Millions for bridges and parks
Outside of the fund, however, the government did outline a number of priority infrastructure projects, all of which would receive funding over two years, including:
• $470 million to support procurement and project delivery for the Windsor-Detroit International Crossing.
• $165 million to advance construction of a new bridge over the St. Lawrence to replace Champlain Bridge in Montreal.
• $378 million to repair and maintain federal bridges in the Greater Montreal Area.
• $58 million to support ferry services between Nova Scotia and New Brunswick, Nova Scotia and Prince Edward Island and Prince Edward Island and Quebec.
• $40 million to accelerate repair and maintenance work at small craft harbours across Canada.
• $33 million to support the divestiture of regional ports to local interests.
The $391.5 million for Parks Canada would be earmarked for a number of proposed projects, including paving and other repairs to the section of the Trans-Canada Highway which passes through Glacier National Park in British Columbia, as well as structural repairs to the Crow Bay Dam, which is part of the Trent-Severn Waterway in Ontario.
Other proposed investments focused on the country’s parks and recreation facilities outside the Parks Canada funding include:
• An additional $15 million for two years for the Recreational Fisheries Conservation Partnerships.
• $10 million over two years to improve and expand snowmobile and recreational trails across Canada.
• $3 million over three years to support the Earth Rangers Foundation.
• $200,000 in 2014-15 to study the feasibility of repairing the breakwater that connects Partridge Island to mainland New Brunswick.
Read the details of the New Building Canada Fund
Here’s the 2014 Budget at a Glance:
Federal Funding for Affordable Housing?
City mayors spent an hour during last month’s meeting with Candice Bergen, the federal minister of state for social development, discussing federal funding for affordable housing.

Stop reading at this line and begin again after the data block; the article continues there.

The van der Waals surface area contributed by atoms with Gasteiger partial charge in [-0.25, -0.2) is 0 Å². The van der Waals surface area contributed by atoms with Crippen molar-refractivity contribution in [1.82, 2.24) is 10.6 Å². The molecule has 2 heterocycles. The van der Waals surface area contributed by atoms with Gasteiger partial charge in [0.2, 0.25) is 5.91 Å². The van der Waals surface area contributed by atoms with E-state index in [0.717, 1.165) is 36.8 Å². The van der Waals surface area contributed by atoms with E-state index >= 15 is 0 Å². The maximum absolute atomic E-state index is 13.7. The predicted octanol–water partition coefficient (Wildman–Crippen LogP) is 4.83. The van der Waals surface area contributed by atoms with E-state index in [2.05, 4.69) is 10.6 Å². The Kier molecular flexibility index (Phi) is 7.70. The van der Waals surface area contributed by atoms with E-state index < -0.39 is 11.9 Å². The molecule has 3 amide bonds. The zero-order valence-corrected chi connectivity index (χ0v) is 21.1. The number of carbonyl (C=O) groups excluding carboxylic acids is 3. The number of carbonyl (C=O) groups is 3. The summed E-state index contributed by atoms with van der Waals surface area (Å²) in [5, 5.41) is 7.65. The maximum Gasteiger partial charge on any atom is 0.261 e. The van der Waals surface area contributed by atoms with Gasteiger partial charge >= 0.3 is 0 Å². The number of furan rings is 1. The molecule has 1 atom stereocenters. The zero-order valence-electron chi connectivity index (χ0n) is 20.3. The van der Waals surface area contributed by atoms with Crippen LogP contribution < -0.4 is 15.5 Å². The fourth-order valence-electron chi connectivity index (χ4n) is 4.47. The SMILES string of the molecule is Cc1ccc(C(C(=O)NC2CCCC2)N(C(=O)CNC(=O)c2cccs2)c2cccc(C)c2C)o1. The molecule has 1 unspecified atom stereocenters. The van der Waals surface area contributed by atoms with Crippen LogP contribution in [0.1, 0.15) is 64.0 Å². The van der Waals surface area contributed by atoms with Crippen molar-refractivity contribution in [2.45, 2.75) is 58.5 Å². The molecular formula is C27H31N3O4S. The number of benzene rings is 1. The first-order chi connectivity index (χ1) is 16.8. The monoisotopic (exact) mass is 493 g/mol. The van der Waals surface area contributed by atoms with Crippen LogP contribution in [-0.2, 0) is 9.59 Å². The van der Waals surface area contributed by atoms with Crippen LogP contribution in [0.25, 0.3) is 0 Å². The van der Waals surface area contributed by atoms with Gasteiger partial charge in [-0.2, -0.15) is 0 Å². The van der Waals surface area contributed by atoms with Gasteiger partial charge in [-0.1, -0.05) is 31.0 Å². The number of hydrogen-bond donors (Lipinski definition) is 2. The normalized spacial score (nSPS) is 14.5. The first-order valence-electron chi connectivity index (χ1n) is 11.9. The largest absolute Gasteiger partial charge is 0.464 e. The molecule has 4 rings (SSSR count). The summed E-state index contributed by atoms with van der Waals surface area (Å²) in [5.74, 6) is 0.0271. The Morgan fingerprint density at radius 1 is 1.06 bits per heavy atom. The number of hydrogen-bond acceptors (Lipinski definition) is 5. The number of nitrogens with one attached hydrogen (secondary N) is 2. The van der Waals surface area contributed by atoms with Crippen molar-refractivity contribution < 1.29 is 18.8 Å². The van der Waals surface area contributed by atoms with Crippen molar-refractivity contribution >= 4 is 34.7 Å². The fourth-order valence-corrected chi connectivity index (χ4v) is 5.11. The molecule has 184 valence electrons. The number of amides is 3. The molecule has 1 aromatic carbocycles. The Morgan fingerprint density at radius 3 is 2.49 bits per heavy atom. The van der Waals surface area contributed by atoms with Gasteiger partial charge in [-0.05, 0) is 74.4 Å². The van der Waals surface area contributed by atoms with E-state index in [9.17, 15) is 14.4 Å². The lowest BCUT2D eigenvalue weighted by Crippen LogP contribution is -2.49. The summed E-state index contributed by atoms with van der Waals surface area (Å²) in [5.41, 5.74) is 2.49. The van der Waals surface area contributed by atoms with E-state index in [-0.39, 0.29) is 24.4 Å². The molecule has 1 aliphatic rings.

“Today, the big city mayors are calling on the federal government to take practical steps to build stronger cities and a stronger economy,” Gregor Robertson, the mayor of Vancouver and chair of the big city mayors caucus told reporters gathered at Ottawa city hall.
“We are concerned that high housing costs and transportation gridlock are preventing our cities from reaching their full potential.”
In an interview with CBC News Network’s Power & Politics, Ottawa Mayor Jim Watson said the federal minister did not promise any new money for housing and even conceded there was little she could do.
“She, quite frankly, said she’s not the finance minister, she’s not going to announce funding that we were looking for.”
“We’re looking for a $1.7-billion investment,” Watson said.
Bergen told the mayors that the federal government and the Canadian taxpayers are already doing their “fair share” on this issue, a source close to the discussions told CBC News.
A written statement sent to CBC News after Bergen’s meeting with the mayors said, “At the end of these agreements, the federal government will have fulfilled its commitments and the funding will end.”
“That is why Economic Action Plan 2014 confirmed that we will continue to work with provincial and territorial governments, municipalities, the FCM and other stakeholders at the community level to ensure that social housing helps those most in need achieve economic independence,” Bergen said in the written statement.